University of Maryland Dining Services is not offering a takeout dining option for the first time since the spring 2020 semester, and some students are disappointed.

After a year of offering takeout to students three times a day, Dining Services has reimplemented its Anytime Dining option, which allows students to eat an unlimited amount of times at the dining halls but does not allow them to take food out.

Bart Hipple, the Dining Services spokesperson, said the limited dining and takeout option offered last year was not ideal.

“Our preferred style of service is called Anytime Dining … We believe it is better for the Terrapin community, providing community experiences in a community gathering place,” Hipple said. “It’s better for the environment, and it certainly helps us contain program costs.”

But the policy has frustrated some students, who say the policy could be detrimental to their health since dining halls are operating at full capacity, and people are maskless while eating.

Amber Stewart, a sophomore biological sciences major, said a takeout option would make her feel safer, and her first time eating in the dining hall this semester “was really kind of scary to be honest.”

The university made the decision to return to in-person dining with university, county, state and federal health regulations in mind, Hipple said.

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“All of the regulatory health departments that we take the lead from … have said that indoor dining is fine and safe and people should wear masks, and that once they’re seated at a table, they can eat with their group, and then put your mask on before you stand up again,” Hipple said.

In response to the reimplementation of the Anytime Dining plan, some students have resorted to bringing their own tupperware into the dining halls and taking food with them when they leave.

While Hipple understands these students’ preferences, he said this is not allowed and raises concerns about cost, sustainability and community for the Dining Services department.

But some students say that, while they understand the value of the dining halls as a community gathering place, a takeout option would be more convenient and comfortable.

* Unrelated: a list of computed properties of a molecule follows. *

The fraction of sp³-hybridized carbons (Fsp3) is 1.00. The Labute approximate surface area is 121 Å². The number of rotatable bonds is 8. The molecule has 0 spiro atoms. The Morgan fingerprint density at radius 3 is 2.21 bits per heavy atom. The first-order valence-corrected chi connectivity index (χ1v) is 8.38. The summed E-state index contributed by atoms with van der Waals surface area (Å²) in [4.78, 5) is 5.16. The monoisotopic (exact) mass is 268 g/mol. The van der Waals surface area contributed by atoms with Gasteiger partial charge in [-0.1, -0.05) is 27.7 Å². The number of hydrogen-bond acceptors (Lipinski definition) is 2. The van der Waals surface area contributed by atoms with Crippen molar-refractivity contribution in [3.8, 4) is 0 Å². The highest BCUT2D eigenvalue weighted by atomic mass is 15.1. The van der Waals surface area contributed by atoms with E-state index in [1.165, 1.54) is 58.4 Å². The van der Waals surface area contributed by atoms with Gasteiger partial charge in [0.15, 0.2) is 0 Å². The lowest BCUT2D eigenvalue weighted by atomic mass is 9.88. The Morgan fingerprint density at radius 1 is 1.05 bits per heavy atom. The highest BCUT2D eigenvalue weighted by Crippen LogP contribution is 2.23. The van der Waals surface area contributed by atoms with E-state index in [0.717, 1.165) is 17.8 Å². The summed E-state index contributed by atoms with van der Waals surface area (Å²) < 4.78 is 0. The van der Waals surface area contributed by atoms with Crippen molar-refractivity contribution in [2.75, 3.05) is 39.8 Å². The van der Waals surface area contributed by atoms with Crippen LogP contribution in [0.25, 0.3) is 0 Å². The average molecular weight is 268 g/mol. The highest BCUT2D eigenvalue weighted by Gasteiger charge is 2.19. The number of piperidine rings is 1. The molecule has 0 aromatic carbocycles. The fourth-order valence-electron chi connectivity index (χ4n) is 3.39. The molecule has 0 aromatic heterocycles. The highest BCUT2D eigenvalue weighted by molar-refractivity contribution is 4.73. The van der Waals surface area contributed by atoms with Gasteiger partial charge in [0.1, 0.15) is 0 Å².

Keanu Drinkard, a freshman vocal performance major, said he has the Anytime Dining plan but only eats at the dining halls about three times a week.

“I think [takeout dining] is just more convenient for a lot of students,” Drinkard said. “Some people don’t even like eating in the dining hall. People just like to be by themselves in their room in their comfort area. I think a lot of people can benefit from that.”

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Abby Bond, a sophomore bioengineering major, has 70 meals this semester and said that she misses the takeout option.

“I was talking to my friends about it too, and we all believe that takeout is much more efficient because most of us are always on the go,” Bond said.

Bond said Dining Services should understand that students are going to take food out in tupperware, even if it’s not allowed.

Students are allowed to take out either one fruit or one hand-held dessert when they leave the dining hall, Hipple said. He also said the Dining Services department currently does not have a standard for dealing with students who take food out of the dining halls, but deals with the issue “one incident at a time.”

“We hope we don’t have to create a standard,” Hipple said. “Maryland students are great and they’re smart, and they’re good people … So we want to treat them with respect, we want to trust them, we watch them. And we want them to come back.”